Rangeland soil quality--Water erosion (Soil Quality Information Sheet, Rangeland Sheet 9)

TitleRangeland soil quality--Water erosion (Soil Quality Information Sheet, Rangeland Sheet 9)
Publication TypeGovernment Report
Year of Publication2001
AuthorsHerrick JE, Tugel A.J., Shaver P.L., Pellant M.
PublisherUSDA, Natural Resources Conservation Service
ARIS Log Number142824
Keywordsgovernment publication
AbstractWater erosion is the detachment and removal of soil material by water. The process may be natural or accelerated by human activity. The rate of erosion may be very slow to very rapid, depending on the soil, the local landscape, and weather conditions. Water erosion wears away the earth¿s surface. Sheet erosion is the more or less uniform removal of soil from the surface. Rill and gully erosion occurs when concentrated runoff cuts conspicuous channels into the soil. Deposition of the sediment removed by erosion is likely in any area where the velocity of running water is reduced: behind plants, litter, and rocks; in places where slope is reduced; or in streams, lakes, and reservoirs. Erosion is caused by the impact of raindrops on bare soil and by the power of running water on the soil surface. Each specific soil has its own natural erosion rate. A sandy or clayey texture generally is less erodible than loam or silt loam. Sandy soils that formed in material weathered from decomposed granitic rock, however, are highly erodible. Soils with rock fragments or biological crusts on the surface are protected from the impact of raindrops. Stable soil aggregates bound together by organic matter resist erosion, enhance infiltration, and result in less runoff. Bare soil between plants is most susceptible to erosion. The risk of erosion and the potential for recovery after erosion must be considered in any management plan. The risk of erosion is increased by a fire frequency or intensity that is either greater or less than is expected for the site; by disturbances, such as heavy grazing; and by the establishment of weeds. Areas with fertile topsoil are most likely to recover after a disturbance. In areas where much of the topsoil is lost, the site may no longer be able to support the historic vegetation. Management strategies include: Maintain or increase the cover of plants or litter on the soil through the application of good rangeland management practices. Reduce soil surface disturbances, especially in arid areas. Increase the rate of water infiltration and improve soil aggregate stability by improving or maintaining the quality of the plant community. Minimize grazing and traffic when the soil is wet and thus prevent the reduced infiltration caused by compaction and physical crusting. Build water bars and direct waterflow from roads, trails, or vehicle tracks across the slope or into existing drainageways. Maintain road surfaces and drainageways.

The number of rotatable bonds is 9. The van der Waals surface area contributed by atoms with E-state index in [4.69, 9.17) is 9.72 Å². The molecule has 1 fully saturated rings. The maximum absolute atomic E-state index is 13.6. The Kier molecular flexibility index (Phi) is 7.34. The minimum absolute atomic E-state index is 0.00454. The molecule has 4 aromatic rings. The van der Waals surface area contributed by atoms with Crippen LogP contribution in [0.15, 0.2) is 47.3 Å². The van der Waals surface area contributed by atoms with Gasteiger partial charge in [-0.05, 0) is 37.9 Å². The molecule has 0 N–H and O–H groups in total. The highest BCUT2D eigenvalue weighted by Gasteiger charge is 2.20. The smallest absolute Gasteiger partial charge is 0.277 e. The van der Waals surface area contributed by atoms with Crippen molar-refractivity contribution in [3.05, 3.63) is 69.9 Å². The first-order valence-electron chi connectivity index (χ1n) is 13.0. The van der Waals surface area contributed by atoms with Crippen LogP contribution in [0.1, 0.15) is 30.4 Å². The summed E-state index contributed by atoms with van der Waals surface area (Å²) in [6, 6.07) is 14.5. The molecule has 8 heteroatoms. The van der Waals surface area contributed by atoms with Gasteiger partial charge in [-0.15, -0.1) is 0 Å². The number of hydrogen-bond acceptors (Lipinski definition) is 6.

Government BodySoil Quality Institute, Grazing Lands Technology Institute, and National Soil Survey Center, Natural Resources Conservation Service, USDA; the Jornada Experimental Range, Agricultural Research Service, USDA; and Bureau of Land Management, USDI